I’ve been on a roller coaster ride over the years with Walter Jones. In the early 90s, while in DC, a fellow North Carolinian started telling me about this rebellious conservative Democrat in the North Carolina House. “He’s one to keep your eye on,” my friend told me.
Walter B. Jones, Jr. left us today — his 76th birthday — for that grand journey through the pearly gates. For the last year or so, he had been bothered by minor ailments that seemed, at least to his doctors, as typical for a man getting older.
After defeating two opponents in the May 2018 primary, things really started going down-hill with the health. It wasn’t until the end of 2018 that the Jones family and close friends began to realize things were much more serious.
Political opponents were quick to pounce. Many had the nerve to suggest Jones hid the seriousness of his illness from the voters so he could get back to Washington.
Walter Jones was a man who would choose going home to Farmville to grocery-shop, go to church, and mow his lawn over a weekend of Washington cocktail parties in a heartbeat. To suggest he had some love of DC that overruled his love and sense of loyalty for his home state, his hometown and his district is ludicrous — to say the least.
I met Jones ONCE — as a young political reporter covering his 1996 campaign for reelection to Congress. Granted, I had met a lot of politicians by that time. But there was something almost surreal — something very genuine — about this guy. I had him pegged as someone who could quite possibly bring a breath of fresh air to DC and give all of us frustrated little people outside the beltway at least a little bit of hope.
Walter Jones reminded me a lot of my former boss in DC — the late senator Jesse Helms. Both men were old-school, down-to-earth, down-home people. Both men had independent streaks that would drive their caucus leaders CRAAAAAAAAAZY. Neither of them sat around waiting with baited breath for instructions from the speaker or whip’s office.
Neither man could be “managed.” Both of them would speak their minds before the public and the driveby media at a frequency that would drive consultants and staffers loony. Jones’s statements about Trump and Mueller, and Renee Ellmers and Kevin McCarthy are two instances that come to mind.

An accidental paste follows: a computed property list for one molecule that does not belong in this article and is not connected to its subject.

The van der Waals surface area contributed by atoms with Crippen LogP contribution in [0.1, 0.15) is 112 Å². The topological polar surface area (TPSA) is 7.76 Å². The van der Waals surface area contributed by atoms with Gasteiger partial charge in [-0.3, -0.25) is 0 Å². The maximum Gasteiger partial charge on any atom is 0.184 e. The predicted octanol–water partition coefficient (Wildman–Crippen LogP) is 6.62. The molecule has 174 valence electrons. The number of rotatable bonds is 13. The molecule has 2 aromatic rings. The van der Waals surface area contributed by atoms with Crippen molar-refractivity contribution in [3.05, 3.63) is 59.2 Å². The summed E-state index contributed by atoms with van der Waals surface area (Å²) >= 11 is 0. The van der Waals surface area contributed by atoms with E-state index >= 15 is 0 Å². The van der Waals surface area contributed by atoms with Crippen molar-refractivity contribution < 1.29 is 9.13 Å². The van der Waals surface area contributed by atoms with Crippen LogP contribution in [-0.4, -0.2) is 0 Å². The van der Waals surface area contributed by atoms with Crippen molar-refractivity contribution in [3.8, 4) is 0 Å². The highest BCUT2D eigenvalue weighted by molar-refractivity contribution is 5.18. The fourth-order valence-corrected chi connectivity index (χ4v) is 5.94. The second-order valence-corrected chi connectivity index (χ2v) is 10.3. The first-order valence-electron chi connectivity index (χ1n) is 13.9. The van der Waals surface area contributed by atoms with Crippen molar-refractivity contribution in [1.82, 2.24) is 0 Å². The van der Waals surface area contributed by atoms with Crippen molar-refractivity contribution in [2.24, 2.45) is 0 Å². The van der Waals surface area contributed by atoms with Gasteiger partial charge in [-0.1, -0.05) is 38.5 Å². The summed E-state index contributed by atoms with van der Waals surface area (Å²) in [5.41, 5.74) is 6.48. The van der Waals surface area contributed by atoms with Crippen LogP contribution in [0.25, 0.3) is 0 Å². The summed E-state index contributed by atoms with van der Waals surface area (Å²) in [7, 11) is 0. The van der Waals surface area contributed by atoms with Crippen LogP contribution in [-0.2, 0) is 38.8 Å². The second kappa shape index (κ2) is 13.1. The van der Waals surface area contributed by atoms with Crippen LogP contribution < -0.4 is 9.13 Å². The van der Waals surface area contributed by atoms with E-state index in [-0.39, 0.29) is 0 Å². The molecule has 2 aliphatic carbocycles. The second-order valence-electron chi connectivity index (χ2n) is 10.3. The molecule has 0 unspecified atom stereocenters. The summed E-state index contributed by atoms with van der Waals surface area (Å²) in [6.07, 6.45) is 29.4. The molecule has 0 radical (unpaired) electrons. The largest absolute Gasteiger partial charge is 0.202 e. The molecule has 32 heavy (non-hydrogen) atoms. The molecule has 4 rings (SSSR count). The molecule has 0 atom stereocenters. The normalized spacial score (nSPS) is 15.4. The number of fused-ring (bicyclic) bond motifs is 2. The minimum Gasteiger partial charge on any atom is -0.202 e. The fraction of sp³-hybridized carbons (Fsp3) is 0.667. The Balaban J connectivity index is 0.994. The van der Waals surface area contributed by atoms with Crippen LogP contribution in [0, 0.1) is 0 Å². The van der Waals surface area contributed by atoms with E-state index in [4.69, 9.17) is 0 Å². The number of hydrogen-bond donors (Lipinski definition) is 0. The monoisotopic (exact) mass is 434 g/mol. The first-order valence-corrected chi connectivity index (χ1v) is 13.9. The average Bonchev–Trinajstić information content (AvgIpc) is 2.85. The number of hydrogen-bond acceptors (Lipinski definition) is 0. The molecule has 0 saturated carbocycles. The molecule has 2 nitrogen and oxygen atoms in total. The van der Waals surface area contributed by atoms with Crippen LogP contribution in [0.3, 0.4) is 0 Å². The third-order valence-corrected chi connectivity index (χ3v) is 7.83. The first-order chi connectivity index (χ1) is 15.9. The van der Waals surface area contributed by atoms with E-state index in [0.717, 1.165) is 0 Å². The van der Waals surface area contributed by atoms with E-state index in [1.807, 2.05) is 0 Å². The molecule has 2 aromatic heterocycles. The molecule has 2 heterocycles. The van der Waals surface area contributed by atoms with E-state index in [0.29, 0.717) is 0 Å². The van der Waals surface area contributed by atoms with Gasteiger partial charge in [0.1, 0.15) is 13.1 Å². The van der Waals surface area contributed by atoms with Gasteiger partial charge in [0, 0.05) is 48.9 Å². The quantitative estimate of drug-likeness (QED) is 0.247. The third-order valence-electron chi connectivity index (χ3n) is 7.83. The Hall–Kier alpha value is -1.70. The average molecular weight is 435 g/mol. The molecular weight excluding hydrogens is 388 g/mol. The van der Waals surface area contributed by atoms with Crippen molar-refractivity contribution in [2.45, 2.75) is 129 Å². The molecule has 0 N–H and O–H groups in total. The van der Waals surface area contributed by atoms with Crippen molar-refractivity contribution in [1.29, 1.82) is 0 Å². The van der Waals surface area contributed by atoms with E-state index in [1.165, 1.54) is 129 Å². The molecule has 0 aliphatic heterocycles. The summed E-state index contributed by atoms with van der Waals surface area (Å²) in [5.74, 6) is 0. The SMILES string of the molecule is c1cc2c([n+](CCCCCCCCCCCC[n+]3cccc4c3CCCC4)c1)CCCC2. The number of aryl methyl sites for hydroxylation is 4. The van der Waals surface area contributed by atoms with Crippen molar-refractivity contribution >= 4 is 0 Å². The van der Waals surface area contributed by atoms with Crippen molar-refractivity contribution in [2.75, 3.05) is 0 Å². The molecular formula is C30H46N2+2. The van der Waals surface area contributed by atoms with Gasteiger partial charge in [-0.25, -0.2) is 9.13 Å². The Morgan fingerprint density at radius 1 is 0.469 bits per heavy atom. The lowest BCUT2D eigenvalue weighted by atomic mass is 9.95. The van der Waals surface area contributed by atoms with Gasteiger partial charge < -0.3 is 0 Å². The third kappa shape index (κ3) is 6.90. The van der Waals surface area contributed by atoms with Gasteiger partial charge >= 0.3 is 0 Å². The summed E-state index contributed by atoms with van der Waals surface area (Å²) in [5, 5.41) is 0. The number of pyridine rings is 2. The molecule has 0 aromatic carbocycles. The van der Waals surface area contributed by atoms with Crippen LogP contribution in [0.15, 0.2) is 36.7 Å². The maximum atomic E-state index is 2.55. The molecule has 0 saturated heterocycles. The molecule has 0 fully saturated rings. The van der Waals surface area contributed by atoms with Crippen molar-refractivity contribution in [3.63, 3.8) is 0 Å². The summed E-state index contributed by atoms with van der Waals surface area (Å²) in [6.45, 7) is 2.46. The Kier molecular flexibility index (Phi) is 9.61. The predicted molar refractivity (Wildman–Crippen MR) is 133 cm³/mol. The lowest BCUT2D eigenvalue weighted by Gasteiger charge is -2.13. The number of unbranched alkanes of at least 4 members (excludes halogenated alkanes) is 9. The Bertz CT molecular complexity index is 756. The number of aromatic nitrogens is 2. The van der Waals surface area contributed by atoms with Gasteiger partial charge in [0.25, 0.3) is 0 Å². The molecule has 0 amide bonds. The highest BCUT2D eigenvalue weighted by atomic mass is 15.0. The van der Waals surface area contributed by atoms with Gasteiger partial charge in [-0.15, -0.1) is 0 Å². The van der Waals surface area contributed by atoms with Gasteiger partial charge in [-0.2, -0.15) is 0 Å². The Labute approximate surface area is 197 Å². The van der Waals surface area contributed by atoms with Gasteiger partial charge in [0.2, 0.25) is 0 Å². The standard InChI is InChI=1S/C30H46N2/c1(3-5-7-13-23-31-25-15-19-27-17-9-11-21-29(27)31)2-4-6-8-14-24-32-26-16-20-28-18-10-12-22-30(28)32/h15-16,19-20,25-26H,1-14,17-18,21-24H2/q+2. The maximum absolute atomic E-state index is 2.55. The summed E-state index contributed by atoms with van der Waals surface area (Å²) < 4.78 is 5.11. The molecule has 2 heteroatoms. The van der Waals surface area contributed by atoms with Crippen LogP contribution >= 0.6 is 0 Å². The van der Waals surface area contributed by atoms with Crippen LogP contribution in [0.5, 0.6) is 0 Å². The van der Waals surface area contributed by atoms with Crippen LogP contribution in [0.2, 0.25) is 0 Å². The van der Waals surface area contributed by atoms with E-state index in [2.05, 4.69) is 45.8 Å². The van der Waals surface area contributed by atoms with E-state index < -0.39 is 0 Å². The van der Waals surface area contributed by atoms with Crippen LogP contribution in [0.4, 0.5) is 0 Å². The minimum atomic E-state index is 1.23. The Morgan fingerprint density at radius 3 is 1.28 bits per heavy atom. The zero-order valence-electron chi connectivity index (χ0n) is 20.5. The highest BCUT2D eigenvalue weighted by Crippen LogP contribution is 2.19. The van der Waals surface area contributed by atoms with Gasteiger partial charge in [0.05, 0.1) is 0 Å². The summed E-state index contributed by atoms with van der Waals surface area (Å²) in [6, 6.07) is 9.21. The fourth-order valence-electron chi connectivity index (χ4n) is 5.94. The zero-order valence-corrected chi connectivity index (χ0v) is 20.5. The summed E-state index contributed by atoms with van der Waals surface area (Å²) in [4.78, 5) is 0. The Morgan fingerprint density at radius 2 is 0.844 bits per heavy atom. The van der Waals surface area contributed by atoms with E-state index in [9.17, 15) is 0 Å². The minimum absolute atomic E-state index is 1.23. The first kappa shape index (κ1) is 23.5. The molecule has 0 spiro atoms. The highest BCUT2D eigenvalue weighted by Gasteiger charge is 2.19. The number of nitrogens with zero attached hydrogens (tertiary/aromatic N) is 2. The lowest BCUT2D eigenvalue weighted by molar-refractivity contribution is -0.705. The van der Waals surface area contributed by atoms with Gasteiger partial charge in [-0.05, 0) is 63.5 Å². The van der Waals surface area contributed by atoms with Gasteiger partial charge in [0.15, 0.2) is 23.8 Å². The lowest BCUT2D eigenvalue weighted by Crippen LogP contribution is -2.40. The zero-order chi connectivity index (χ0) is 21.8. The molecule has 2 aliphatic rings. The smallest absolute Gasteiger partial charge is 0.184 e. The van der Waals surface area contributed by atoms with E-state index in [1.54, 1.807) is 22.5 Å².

Neither man was a finger-to-the-wind kind of guy — the type you see all over Washington and Raleigh these days. Jones and Helms were both men of principle. The wishes of the party and its operatives were a distant, distant, distant second (or third).
My patience with Jones got tested over his stands on military action overseas. As the son of a career military officer, I’ve always been a firm believer in passionately debating the policy or decision first. But after the decision is made, and our folks are in the field and in harm’s way, our job is to cheer for the home team to accomplish their mission and come home victorious and safe.
I now understand Jones’s reasons — his argument — for rethinking his position on overseas military action. They were based more on his religious faith and his connection with the families of fallen soldiers than on some alleged lack of patriotism. I disagree with how he expressed it all. But I respect him for expressing his sentiments.
Jones’s votes on military action and against some parts of the caucus agenda led to accusations that he had gone “liberal.” (Never mind that all of the major conservative effectiveness rating systems consistently had him rated as one of the top three most conservative members of the North Carolina delegation to the US House. )
The Walter Jones era in Washington leaves us with some valuable lessons about holding firm to your principles, staying true to who you are, and keeping the folks back home who keep sending you to DC at the forefront of your mind in everything you do.
Rest in peace, Mr. Jones. I”m sure you and your father have a lot of catching up to do behind those pearly gates.